I chose not to monitor the amount of TV my children watched when they were toddlers, believing that mixed with other less sedentary activities, it was a good way for them to relax and give me a break from the constant questioning, whining and/or demands for my attention.
In my case, this somewhat laissez faire approach paid off and now I think that they have a balanced perspective and don’t feel compelled to gawp at programmes such as Cash In The Attic just because it is on.
When they were younger I could largely control what they watched as well.
Okay, so maybe they wanted to watch a tedious and cheap animated version of Alice in Wonderland, with ear-wrenching songs, three times in a row, but at least it afforded me an hour and a half of sitting still and maybe resting my eye lids for a while.
Young children enjoy the reassurance of repetition, even if it sends us into a head spin of mental torture.
But at least at that age they are still too young to figure out the On Demand button and watch an episode of Peep Show.
Now that they are older I feel that I have lost control of their TV viewing.
At the weekends they are often up before us and are more than capable of turning on the TV and watching whatever they like.
Our youngest seems to be transfixed by any fat-burning, image-changing type show that involves transforming some poor deluded individual into a long-lashed, orange-skinned clone with straightened hair.
Not quite as educational and inspiring as Teletubbies. And probably more emotionally damaging than Peep Show.
Yet one of my favourite family times is when we all snuggle on the sofa, with hot chocolate, tea, or ‘purely medicinal’ wine (for the grown ups, obviously) and watch a film or a TV show together.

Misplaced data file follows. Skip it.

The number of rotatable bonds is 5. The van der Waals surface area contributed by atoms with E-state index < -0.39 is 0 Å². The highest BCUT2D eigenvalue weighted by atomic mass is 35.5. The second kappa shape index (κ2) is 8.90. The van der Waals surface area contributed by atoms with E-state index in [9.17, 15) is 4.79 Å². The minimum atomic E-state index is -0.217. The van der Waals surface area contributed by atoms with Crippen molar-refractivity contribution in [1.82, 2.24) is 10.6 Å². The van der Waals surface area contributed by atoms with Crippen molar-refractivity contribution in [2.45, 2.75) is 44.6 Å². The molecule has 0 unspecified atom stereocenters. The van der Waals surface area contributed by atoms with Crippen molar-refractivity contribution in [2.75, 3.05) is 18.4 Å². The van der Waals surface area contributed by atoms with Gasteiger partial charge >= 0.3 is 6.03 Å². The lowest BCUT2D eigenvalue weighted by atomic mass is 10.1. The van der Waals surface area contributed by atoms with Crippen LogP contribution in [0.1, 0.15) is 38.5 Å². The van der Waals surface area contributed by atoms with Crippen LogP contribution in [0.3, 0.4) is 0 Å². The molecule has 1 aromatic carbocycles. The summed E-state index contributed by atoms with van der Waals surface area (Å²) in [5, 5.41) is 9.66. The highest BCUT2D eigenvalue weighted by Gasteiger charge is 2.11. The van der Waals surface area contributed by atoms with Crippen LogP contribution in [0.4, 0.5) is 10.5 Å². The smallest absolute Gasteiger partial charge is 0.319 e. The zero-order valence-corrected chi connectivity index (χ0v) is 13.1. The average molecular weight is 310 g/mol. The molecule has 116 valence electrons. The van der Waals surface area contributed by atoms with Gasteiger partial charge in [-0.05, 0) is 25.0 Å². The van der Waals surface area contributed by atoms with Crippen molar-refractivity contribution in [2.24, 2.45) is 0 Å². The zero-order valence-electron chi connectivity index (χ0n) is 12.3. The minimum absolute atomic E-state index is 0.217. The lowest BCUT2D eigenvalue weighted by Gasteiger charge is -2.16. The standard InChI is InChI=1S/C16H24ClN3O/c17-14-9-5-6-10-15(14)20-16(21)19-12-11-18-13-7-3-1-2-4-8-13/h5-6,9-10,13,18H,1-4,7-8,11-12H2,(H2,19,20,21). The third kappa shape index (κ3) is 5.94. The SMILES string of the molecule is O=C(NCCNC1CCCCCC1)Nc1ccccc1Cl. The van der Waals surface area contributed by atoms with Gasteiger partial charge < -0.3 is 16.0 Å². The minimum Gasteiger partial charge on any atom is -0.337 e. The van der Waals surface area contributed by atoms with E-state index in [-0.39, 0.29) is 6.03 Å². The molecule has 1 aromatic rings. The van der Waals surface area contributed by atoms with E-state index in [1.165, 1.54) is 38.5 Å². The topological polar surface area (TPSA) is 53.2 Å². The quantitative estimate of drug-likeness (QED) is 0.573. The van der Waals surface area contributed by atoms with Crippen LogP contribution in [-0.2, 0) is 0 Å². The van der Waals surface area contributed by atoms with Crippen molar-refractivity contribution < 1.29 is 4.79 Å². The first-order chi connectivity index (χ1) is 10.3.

Sharing experiences like these, even if they are sedentary, can be a great bonding time, and also gives everyone the opportunity to be together in a relaxed atmosphere.
However, recently I have found it increasingly difficult to find something to watch that everyone is happy to sit through.
I have endured some pretty dire children’s movies in my time but in the spirit of good domestic relations I am fairly easy to please.
Their father inevitably falls asleep three and a half minutes into any show or film – enabling the game of Poke Dad When He Snores – so his opinion is consequently negated.
But the children all have their different, often somewhat strong, opinions on what they want to see.
How do you satisfy the viewing preferences of a nine, 12 and 14 year old?
And how do you ensure that this special bonding time doesn’t descend into a full blown argument about the relative merits of Bigger than Beyonce and Sherlock, or the reasons why despite the swearing and its 15 classification Life of Brian is permissible viewing for reasons of comedy history, yet Blair Witch Project, (also a 15) is unsuitable.
Should I bring out the Mary Poppins DVD?
Or maybe they should be encouraged to read a book instead.